Resolving dependency instead of creating instances

Apr 28, 2008 at 3:53 PM
I have use case.

I create instance of Class A.
I register the instance to Unity with RegisterInstance api with Singleton policy.

Now I have Class B that takes Class A as parameter in it's constructor.

I would expect Unity would try to resolve Class A and retrieve previouly created/registered instance and pass it to Class B constructor.
But it tries to instantiate Class A.
I tried registering Type Class A as singleton also. and then RegisterInstance( which I know should not be doing ) but still same result.

Any ideas.

If Class B as dependency Class A and it is already registered as singleton policy it (Unity) should resolve and give it to Class B
Apr 28, 2008 at 6:08 PM
Yes, it should. Can you post some simple sample code that demonstrates the problem? It's probably an issue with the configuration, but it's impossible to tell from your description.
Apr 28, 2008 at 6:20 PM
By the way, this code compiles and runs just fine, and does what you're describing.

    [TestClass]
    public class SingletonFixture
    {
        [TestMethod]
        public void TestMethod1()
        {
            IUnityContainer container = new UnityContainer();
 
            ClassA singleton = new ClassA("Hi there!");
            container.RegisterInstance(singleton);
 
            ClassB result = container.Resolve<ClassB>();
            Assert.AreSame(singleton, result.A);
        }
    }
 
    class ClassA
    {
        public string S { get; set; }
 
        public ClassA(string s)
        {
            this.S = s;
        }
    }
 
    class ClassB
    {
        public ClassA A { get; set; }
 
        public ClassB(ClassA a)
        {
            A = a;
        }
    }
Apr 28, 2008 at 6:20 PM
Including code.

1) Class A : NameServiceConfiguration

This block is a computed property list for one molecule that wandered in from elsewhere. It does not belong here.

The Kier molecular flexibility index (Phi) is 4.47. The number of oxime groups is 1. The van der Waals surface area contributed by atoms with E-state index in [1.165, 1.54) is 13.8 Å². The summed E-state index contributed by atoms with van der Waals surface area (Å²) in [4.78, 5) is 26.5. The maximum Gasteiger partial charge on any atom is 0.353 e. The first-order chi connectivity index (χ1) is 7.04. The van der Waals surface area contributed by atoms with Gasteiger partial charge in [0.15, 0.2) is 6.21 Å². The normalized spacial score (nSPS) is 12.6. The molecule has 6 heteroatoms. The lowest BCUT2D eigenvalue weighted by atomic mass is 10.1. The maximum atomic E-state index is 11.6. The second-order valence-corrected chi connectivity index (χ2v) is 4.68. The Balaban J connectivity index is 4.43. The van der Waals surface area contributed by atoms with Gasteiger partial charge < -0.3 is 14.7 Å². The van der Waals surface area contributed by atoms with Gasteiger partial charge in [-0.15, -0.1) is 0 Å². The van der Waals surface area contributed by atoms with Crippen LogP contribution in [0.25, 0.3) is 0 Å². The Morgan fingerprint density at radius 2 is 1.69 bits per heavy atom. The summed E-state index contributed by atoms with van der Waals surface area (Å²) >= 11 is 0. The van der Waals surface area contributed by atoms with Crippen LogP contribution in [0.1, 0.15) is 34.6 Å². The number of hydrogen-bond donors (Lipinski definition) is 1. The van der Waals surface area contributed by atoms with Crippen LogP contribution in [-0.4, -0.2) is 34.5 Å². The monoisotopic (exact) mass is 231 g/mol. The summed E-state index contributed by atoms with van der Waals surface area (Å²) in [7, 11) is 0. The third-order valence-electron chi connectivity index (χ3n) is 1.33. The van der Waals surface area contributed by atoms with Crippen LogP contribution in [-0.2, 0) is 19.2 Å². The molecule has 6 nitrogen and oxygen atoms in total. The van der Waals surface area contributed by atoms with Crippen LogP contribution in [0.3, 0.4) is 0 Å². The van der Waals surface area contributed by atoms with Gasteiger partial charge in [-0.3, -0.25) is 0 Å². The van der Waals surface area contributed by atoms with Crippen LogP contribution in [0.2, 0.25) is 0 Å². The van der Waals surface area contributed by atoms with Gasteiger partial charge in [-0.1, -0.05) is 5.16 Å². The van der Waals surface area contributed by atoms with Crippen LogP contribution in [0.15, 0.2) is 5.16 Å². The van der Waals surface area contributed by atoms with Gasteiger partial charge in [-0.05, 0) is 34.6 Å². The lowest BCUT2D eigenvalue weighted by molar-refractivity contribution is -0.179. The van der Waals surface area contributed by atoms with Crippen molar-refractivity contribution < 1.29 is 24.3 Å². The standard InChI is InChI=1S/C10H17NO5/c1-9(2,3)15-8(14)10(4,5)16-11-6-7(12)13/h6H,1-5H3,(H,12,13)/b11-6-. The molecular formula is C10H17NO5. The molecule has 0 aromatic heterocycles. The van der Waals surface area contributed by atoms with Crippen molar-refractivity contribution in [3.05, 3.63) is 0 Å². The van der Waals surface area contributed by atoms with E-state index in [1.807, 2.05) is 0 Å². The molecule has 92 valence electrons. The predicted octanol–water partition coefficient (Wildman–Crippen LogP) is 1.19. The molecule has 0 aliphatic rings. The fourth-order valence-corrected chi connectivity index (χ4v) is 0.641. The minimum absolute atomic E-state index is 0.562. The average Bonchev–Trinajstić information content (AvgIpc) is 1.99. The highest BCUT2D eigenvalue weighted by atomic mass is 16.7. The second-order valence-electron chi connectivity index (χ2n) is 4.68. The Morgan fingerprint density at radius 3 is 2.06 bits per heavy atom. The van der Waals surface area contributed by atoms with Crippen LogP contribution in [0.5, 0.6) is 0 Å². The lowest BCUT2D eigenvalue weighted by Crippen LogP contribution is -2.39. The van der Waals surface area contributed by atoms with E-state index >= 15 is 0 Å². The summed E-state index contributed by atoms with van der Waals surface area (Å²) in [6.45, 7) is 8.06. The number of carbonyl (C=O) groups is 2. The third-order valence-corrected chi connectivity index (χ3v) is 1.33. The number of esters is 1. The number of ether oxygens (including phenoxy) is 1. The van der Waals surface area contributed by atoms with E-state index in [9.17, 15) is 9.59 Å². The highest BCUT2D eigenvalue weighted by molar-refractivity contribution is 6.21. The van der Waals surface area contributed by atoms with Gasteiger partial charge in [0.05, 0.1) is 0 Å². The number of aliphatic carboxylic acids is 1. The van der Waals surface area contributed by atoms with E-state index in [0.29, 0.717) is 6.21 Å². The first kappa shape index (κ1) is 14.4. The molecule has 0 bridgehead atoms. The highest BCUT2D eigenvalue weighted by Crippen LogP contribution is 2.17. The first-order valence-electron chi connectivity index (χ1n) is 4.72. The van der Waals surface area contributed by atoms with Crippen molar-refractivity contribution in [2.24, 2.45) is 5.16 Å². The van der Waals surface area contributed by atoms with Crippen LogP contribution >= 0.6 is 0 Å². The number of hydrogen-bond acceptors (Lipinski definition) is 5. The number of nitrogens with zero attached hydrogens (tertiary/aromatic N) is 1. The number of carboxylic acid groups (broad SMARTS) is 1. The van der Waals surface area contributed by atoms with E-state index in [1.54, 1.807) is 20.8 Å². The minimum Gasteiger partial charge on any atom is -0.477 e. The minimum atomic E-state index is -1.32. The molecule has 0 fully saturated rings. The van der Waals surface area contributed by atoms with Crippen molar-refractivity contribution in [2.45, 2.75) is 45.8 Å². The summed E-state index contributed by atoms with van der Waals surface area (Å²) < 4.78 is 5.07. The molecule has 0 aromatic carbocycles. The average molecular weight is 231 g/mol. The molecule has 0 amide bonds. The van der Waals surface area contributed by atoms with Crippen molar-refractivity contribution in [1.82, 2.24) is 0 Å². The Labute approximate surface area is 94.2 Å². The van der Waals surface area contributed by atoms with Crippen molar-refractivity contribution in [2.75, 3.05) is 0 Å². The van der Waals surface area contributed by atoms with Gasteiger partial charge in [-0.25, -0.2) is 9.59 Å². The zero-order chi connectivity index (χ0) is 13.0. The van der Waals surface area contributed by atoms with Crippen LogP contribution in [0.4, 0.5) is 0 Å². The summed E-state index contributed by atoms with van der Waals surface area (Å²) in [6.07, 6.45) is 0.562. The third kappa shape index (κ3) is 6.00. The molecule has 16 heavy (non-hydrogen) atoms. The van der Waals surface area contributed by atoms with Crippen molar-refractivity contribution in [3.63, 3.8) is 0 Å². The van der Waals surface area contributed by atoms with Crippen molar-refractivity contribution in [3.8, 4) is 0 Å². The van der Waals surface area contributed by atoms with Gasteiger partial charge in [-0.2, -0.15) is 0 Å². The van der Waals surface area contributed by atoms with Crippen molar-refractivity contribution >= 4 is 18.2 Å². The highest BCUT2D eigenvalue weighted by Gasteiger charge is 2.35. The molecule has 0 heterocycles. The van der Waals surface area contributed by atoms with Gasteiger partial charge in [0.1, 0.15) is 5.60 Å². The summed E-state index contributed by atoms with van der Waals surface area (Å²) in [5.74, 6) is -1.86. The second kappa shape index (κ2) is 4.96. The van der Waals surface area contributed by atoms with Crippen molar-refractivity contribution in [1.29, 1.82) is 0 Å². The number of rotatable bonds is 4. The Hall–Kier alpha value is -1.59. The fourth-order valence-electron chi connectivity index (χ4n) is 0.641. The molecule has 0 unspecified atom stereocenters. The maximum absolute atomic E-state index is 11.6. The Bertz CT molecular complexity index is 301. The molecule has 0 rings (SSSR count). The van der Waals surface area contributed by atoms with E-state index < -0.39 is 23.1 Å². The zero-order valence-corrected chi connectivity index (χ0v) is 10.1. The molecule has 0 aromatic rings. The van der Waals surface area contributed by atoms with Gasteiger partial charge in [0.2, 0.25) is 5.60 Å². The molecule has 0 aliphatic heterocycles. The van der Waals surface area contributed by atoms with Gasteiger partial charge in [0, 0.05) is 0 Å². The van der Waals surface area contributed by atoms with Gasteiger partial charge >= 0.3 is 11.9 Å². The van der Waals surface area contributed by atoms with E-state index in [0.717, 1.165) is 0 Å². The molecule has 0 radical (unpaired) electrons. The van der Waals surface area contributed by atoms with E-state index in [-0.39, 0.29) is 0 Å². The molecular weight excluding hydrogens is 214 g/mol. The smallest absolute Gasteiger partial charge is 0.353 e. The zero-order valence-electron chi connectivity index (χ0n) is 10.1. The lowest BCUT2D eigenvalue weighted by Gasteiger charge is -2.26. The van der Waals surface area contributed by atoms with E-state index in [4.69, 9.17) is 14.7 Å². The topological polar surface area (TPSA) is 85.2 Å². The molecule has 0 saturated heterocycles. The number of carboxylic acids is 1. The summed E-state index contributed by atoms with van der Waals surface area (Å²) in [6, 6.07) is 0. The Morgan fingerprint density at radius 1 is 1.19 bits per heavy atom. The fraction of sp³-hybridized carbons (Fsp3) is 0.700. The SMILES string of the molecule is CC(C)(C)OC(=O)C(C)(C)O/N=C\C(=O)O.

namespace UnityExample
{
public class NameServiceConfiguration
{
private string _environment;
public NameServiceConfiguration(string env)
{
_environment = env;
}


public string Environment
{
get { return _environment; }
set { _environment = value; }
}


}
}


1) Class B : Thata uses Class A : MyService

namespace UnityExample
{
public class MyService
{
private NameServiceConfiguration _config;

public MyService(NameServiceConfiguration config)
{
_config = config;
}

}
}


3) Main

namespace UnityExample
{
class Program
{
static void Main(string[] args)
{

UnityContainer unity = new UnityContainer();

NameServiceConfiguration config = new NameServiceConfiguration("QA");
unity.RegisterType<NameServiceConfiguration>(new ContainerControlledLifetimeManager());
unity.RegisterInstance("nameservice", config);



MyService service = unity.Resolve<MyService>();
// This throws Exception : Resolution of the dependency failed, type = "MyService", name = "". See the InnerException for more details.

if(service != null)
{
Trace.WriteLine("success");
}

}
}
}

Apr 28, 2008 at 6:45 PM
Unity makes a distinction between named and unnamed (or default) registrations. It doesn't behave like Windsor, where the first registration becomes the default value.

In the above code, you're registered the NameServiceConfiguration instance with the name "nameservice". Then you try to resolve MyService, which will look for a default registration for NameServiceConfiguration. There is no such default registration, only the named one, so the container tries to new up a new instance.

To fix this, remove the name from your RegisterInstance call (and you can just delete the call to RegisterType completely, the RegisterInstance sets the singleton lifetime manager by default) and it'll work.

Or, if you want to keep the name, you'll need to either put an attribute on MyService to say which named dependency you want or configure that via the API.
Apr 28, 2008 at 6:52 PM
After removing named registration It works now. Thanks . Thanks for the quick help.
Oct 27, 2008 at 8:44 AM
Hi ctavares,

I'm facing a similar situation but i want to keep the name registration.
Can you please tell me how is it done via the API?

Thanks.